add info


American Staffordshire Terriers were developed in the nineteenth century in the English region of Staffordshire. The combative, active breed was constructed from the Bull and Terrier types of years past. It was brought to the United States, where the breed was given increased size and a more powerful head. American Staffordshire Terriers make very loving companions, but this breed (along with its cousins) has gotten a bad wave of press from the media. It’s important for people to be aware that many of the news stories (like attacks involving “Pit Bulls”) are performed by ill-bred, mixed dogs that are a different breed altogether. The American Pit Bull Terrier is an excellent companion dog and excels in many different canine talents and abilities. Few breeders are able to list characteristics (besides bloodline) that distinguish the American Staffordshire Terrier from the American Pit Bull Terrier. For this reason, many dogs of these breeds are dual registered as Amstaffs with the AKC and Pit Bulls with the UKC.

The American Staffordshire terrier is not a new breed. Although it gained American Kennel Club registration and recognition in 1936, it has been developed since the early 1800's as a result of crosses between the bulldogs of that time and game terriers. One of the early and very famous AKC registered Staffs was Pete the Pup, (real name Lucenay's Peter), dog star of the original Our Gang comedies of the 1930's. Although the early ancestors of this breed came from England, the development of the American Staffordshire terrier is the story of a truly American breed. This type of dog was instrumental in the success of farmers and settlers who developed this country. They were used for general farm work, hunting wild pigs, bears, and other large game, guarding the homestead, and general companionship. A number of the early ancestors were also developed for the "sport" of dog fighting. The extraordinary vitality of this breed is a direct result of breeding for successful fighting dogs. This now illegal activity is, unfortunately, more often cited as the early purpose of the dogs rather than the general farm work. Although ancestors of the American Staffordshire were fighting dogs, the selective breeding since the 1930's has been away from the fighting heritage. The American Staffordshire terrier of today is a companion and show dog, rather than a gladiator. Although more rarely used on the farm now, the talents that made him a good all purpose dog are still to be found in the breed. The American Staffordshire terrier is one of the oldest of the terrier breeds. It originated in the early part of the 1800s, the result of crosses between the bulldog of that time and the game terrier. We can say that our breed is truly American. The American Staffordshire terrier is now being developed in accordance with the AKC Official Standard established in 1936, the year in which the breed gained ARC recognition. The Staffordshire comes in all colors: brindle, parti, patched, or any combination. In this breed it is easy to find a color you like. They are flashy dogs whose beauty and power immediately win the admiration of onlookers. Just a glance at one is enough to convince you that here is a dog possessed of great class plus strength unusual for his size. The versatility and temperament of an ideal American Staffordshire terrier are unsurpassed. They will hunt, go to ground with the same zest as other terriers, make excellent family guardians or stock dogs, and are not too large for the apartment. Moreover, because they have never been a pampered breed, have always been "all dogs," they have exceptionally strong constitutions. They seem almost immune to all the trivial dog ailments.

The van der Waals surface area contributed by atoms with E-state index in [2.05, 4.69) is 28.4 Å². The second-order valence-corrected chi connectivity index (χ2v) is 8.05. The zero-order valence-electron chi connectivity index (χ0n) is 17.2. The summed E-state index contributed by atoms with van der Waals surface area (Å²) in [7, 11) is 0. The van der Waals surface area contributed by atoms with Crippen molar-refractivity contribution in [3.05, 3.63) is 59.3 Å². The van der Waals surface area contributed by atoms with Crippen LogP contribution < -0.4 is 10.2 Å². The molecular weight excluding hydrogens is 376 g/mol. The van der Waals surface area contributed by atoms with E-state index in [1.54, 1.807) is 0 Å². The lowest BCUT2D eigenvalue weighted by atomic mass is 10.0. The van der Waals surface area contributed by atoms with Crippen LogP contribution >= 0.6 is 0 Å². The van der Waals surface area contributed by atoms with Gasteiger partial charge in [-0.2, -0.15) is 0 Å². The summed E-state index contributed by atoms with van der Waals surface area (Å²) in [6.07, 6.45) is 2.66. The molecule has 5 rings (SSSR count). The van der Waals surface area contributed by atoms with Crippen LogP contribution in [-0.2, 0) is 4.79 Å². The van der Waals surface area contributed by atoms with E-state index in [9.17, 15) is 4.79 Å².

add info


American Staffordshire Terriers have a short coat that is easy to groom and maintain. A regular brushing and dry shampoo are all that is necessary. Rubbing the coat of this breed with a cloth will add a glossy sheen. This breed is an average shedder.

add info

Ideal Environment

American Staffordshire Terriers can live in a small household or apartment if they are sufficiently exercised. This breed is very active indoors and prefers warm temperature climates.